The city of Camas didn’t effectively manage a set-aside fund used to buy new equipment and vehicles, according to the Washington State Auditor’s Office.
Between 2010 and 2012, the city failed to collect enough money from its departments to fix or replace equipment, resulting in an estimated loss of $117,000, the auditor’s report says.
City departments, including police and public works, pay a fixed monthly rate, later used for the upkeep of vehicles. In the report, the auditor’s office warned that because of the low rates — unchanged since 2008 — the city could be improperly shifting costs to restricted accounts. The city collected more than $1 million in 2012 for the fund. The auditor’s report indicated that was not enough.
The city council last summer adopted new rates for the fund to recover lost revenue, but those rates were never implemented, resulting in a loss of an additional $78,280, according to the auditor’s report.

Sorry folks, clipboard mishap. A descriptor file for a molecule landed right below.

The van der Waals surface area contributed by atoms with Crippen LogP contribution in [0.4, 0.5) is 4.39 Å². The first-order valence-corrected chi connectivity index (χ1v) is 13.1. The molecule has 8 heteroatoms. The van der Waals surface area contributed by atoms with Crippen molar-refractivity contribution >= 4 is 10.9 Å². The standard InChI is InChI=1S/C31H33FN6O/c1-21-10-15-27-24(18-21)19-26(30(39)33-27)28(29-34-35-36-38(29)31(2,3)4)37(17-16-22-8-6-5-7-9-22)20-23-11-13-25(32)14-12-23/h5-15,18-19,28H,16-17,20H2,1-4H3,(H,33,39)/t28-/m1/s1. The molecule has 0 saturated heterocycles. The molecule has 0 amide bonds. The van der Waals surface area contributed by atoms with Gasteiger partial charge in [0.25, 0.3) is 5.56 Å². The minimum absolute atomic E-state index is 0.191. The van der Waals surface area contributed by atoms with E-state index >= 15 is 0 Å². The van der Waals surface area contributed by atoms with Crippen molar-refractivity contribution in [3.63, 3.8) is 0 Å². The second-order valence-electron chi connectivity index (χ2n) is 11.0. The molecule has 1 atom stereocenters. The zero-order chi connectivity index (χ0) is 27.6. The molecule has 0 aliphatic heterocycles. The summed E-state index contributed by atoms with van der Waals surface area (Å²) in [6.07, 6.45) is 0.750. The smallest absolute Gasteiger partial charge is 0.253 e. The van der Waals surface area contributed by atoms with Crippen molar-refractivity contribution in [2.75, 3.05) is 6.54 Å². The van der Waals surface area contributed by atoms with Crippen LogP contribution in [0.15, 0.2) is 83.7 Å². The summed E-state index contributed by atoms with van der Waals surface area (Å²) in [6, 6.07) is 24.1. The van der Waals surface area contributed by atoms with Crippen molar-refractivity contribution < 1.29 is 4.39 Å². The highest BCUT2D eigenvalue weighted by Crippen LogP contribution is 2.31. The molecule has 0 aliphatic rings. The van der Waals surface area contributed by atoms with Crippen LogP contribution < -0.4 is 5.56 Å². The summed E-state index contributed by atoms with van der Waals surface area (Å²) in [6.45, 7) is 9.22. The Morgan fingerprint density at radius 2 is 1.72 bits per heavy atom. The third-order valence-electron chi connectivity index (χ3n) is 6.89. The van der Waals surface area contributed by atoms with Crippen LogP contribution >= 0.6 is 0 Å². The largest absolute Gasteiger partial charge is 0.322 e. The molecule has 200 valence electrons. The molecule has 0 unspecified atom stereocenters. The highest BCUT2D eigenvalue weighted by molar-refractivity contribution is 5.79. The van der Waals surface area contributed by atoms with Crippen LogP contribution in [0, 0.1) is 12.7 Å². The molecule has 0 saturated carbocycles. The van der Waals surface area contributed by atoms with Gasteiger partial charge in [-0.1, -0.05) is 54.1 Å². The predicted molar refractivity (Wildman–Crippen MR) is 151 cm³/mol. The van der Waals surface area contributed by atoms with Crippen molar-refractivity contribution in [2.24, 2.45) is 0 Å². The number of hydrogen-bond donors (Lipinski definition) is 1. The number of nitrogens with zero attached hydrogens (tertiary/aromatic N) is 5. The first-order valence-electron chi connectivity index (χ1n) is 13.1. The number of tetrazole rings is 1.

The city operates on a set schedule for replacing equipment and vehicles, and it has deferred some of that work, citing a lack of money, according to the audit.
Meanwhile, the city said its rates were adequate because of economic pressure on departments. In its response to the audit, the city wrote that its deferment of purchasing new equipment and adjusting future rates were “prudent … given the competing demands on limited resources.”
“The reason (the new rates) weren’t implemented was because they were too high,” Mayor Scott Higgins said. “That would have taken money out of the general fund.”
Lack of communication
Higgins acknowledged there’d been a lack of communication between city departments. He said the city would address the issue in its 2014 audit without raising the rates too high.
The audit concluded the city hadn’t dedicated resources to analyze and develop a complete rate structure to recover all costs, and failed to implement the approved 2012 rates after the city heard concerns from affected departments.
It recommends the city establish rates that ensure each department pays an equitable share of replacement and maintenance costs, and institute internal controls to ensure rates adopted by city council are implemented.